Guest Blog: Is My Child Ready For Kindergarten?

Guest Blog: Is My Child Ready For Kindergarten?

What skills should children have when they enter kindergarten? Which traits will promote success?  What can a parent do to ensure readiness?  How do you know if your child is ready? 

These are common questions, and concerns parents have as their child approaches kindergarten age. Here are some observations I have made in my 40 years as an educator, 20 of which have been as a kindergarten teacher. Yes, kindergarten has changed. Curriculum expectations 35 years ago when I first began teaching kindergarten and curriculum expectations during my last 17 years in the kindergarten classroom were different. Much of what I taught in first grade has shifted into the kindergarten curriculum.  That said, the children that experience success in kindergarten whether, 35 years ago or today, have the same basic traits. 

I would like to begin with social and emotional skills as I believe strong social and emotional health are the building blocks of readiness for learning. A confident and secure child will approach new situations with curiosity and a joy of learning. Feeling safe to take risks in the classroom will foster all other academic skill development.

Checklist of Indicators that Promote Success: 

Social and Emotional Skills
•    Can self-advocate for needs and wants in a clear and polite manner
•    Has independent self-care abilities, i.e. dresses self, washes hands, uses the bathroom
•    Takes turns and handles disappointments
•    Makes meaningful choices from limited options
•    Cooperatively cleans up and shares group responsibilities
•    Takes risks in a safe environment to build, explore and develop imagination
•    Demonstrates caring, kindness, and sportsmanship

Language Skills
•    Speaks in complete sentences most of the time
•    Understands and follows two-step directions
•    Makes connections and relates experiences outside of school to learning in school
•    Participates in meaningful conversations
•    Sustains attention by listening and participating for at least five minutes

 Reading Readiness
•    Knows and writes own name
•    Recognizes alphabet letters, including name
•    Identifies some beginning letter sounds
•    Identifies and repeats rhymes and patterns in songs and sentences
•    Enjoys listening to stories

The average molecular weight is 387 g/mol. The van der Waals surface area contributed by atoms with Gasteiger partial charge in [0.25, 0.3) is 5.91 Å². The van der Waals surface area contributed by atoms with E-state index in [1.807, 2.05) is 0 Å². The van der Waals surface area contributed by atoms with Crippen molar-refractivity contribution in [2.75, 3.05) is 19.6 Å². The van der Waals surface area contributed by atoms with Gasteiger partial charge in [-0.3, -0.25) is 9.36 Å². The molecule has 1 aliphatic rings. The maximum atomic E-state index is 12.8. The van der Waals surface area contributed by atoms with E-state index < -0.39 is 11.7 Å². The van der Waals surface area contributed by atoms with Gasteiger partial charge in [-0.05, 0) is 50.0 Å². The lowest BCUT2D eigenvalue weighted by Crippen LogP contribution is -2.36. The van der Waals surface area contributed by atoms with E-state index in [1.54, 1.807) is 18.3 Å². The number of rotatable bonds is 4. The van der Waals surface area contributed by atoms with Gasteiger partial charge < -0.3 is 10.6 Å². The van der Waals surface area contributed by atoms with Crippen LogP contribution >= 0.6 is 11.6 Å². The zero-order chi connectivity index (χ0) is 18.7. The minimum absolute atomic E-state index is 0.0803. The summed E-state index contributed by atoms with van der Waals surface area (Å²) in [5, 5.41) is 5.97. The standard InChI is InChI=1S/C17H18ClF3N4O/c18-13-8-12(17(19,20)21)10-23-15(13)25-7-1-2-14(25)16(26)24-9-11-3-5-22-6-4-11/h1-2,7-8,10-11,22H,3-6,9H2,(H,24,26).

•    Can draw pictures to express an idea
•    Recognizes familiar signs and logos

Math Skills
•    Counts one to ten without skipping numbers
•    Has one-to-one correspondence up to five
•    Recognizes and names basic shapes (circle, square, triangle, rectangle)
•    Understands the concepts of more and less
•    Names and points to eight colors in a crayon box

Fine Motor Skills
•    Uses pencil and crayons with control
•    Can use scissors
•    Copies basic shapes

Gross Motor Skills
•    Runs
•    Hops on one foot
•    Jumps with feet together
•    Bounces and tries to catch balls
•    Climbs stairs

But the most crucial factor in promoting readiness for school is for a child to have a positive, loving and nurturing relationship with an adult who believes their child has what they need to succeed. Does your child need to read, write and do addition and subtraction? NO. So relax, have fun! Read daily. Demonstrate a joy of learning. Don’t worry. Be silly, play games and have faith.

*Helpful books to read with your child:

All I Ever Really Need to Know I Learned in Kindergarten 25th Edition by Robert Fulghum
Leo the Late Bloomer by Robert Krauss
The Kissing Hand by Audrey Penn
The Night Before Kindergarten by Natasha Wing
Miss Bindergarten Gets Ready for Kindergarten by Joseph Slate
Count Down to Kindergarten by Alison McGhere
Bedtime Math by Laura Overdeck
This School Year Will Be the Best by Kay Winters
Llama, Llama Loves to Read by Anna Dewdney
Eating the Alphabet by Lois Ehlert
Kindergarten Rocks by Katie Davis
Clifford Goes to Kindergarten by Norman Birdwell
The Best Thing About Kindergarten by Jennifer Lloyd
Alpha Oops!  The Day  Z Went Before A by Alethea Kontis
Kindergarten, Here I Come!  by D.J. Steinberg
Forever or a Day by Sarah Jacoby
Think for Myself at School by Kristy Hammill
Waiting Is Not Easy by Mo Willems

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Guest Blogger

Alicia Jannarone Price, MAED has been an educator for over 40 years; she is currently working as a Literacy Specialist for the Experience Corps Orange County parentis

AARP Experience Corps has nearly 20,000 volunteers age fifty and older, who tutor and support literacy development in more than 20 cities, serving over 30,000 students. Check out their website to see how you can get involved.

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